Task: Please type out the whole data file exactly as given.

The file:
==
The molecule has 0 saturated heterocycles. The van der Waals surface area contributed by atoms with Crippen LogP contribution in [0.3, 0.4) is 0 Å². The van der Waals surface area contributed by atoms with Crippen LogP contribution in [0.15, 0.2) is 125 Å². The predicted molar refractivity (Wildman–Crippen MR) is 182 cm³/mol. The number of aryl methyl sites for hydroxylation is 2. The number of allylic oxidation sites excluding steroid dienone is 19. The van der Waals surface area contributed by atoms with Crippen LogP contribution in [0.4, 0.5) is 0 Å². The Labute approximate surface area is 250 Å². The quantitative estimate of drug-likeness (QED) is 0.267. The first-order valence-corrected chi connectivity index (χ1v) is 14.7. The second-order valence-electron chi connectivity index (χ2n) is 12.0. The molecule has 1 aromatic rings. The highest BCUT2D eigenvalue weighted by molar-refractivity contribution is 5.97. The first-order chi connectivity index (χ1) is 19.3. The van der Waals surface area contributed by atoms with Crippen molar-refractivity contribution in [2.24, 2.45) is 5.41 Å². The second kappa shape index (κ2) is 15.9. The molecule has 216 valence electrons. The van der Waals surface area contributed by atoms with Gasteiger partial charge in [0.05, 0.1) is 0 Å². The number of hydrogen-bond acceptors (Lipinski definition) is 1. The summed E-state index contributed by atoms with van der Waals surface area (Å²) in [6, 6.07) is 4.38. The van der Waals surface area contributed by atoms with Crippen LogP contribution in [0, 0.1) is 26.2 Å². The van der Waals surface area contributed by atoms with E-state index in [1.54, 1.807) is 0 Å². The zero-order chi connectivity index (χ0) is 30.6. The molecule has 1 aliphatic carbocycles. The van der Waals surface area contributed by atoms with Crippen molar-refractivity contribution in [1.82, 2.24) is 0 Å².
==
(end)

The molecule has 0 saturated heterocycles. The van der Waals surface area contributed by atoms with Crippen LogP contribution in [0.3, 0.4) is 0 Å². The van der Waals surface area contributed by atoms with Crippen LogP contribution in [0.15, 0.2) is 125 Å². The predicted molar refractivity (Wildman–Crippen MR) is 182 cm³/mol. The number of aryl methyl sites for hydroxylation is 2. The number of allylic oxidation sites excluding steroid dienone is 19. The van der Waals surface area contributed by atoms with Crippen LogP contribution in [0.4, 0.5) is 0 Å². The Labute approximate surface area is 250 Å². The quantitative estimate of drug-likeness (QED) is 0.267. The first-order valence-corrected chi connectivity index (χ1v) is 14.7. The second-order valence-electron chi connectivity index (χ2n) is 12.0. The molecule has 1 aromatic rings. The highest BCUT2D eigenvalue weighted by molar-refractivity contribution is 5.97. The first-order chi connectivity index (χ1) is 19.3. The van der Waals surface area contributed by atoms with Crippen molar-refractivity contribution in [2.24, 2.45) is 5.41 Å². The second kappa shape index (κ2) is 15.9. The molecule has 216 valence electrons. The van der Waals surface area contributed by atoms with Gasteiger partial charge in [0.05, 0.1) is 0 Å². The number of hydrogen-bond acceptors (Lipinski definition) is 1. The summed E-state index contributed by atoms with van der Waals surface area (Å²) in [6, 6.07) is 4.38. The van der Waals surface area contributed by atoms with Crippen LogP contribution in [0, 0.1) is 26.2 Å². The van der Waals surface area contributed by atoms with E-state index in [1.54, 1.807) is 0 Å². The zero-order chi connectivity index (χ0) is 30.6. The molecule has 1 aliphatic carbocycles. The van der Waals surface area contributed by atoms with Crippen molar-refractivity contribution in [1.82, 2.24) is 0 Å².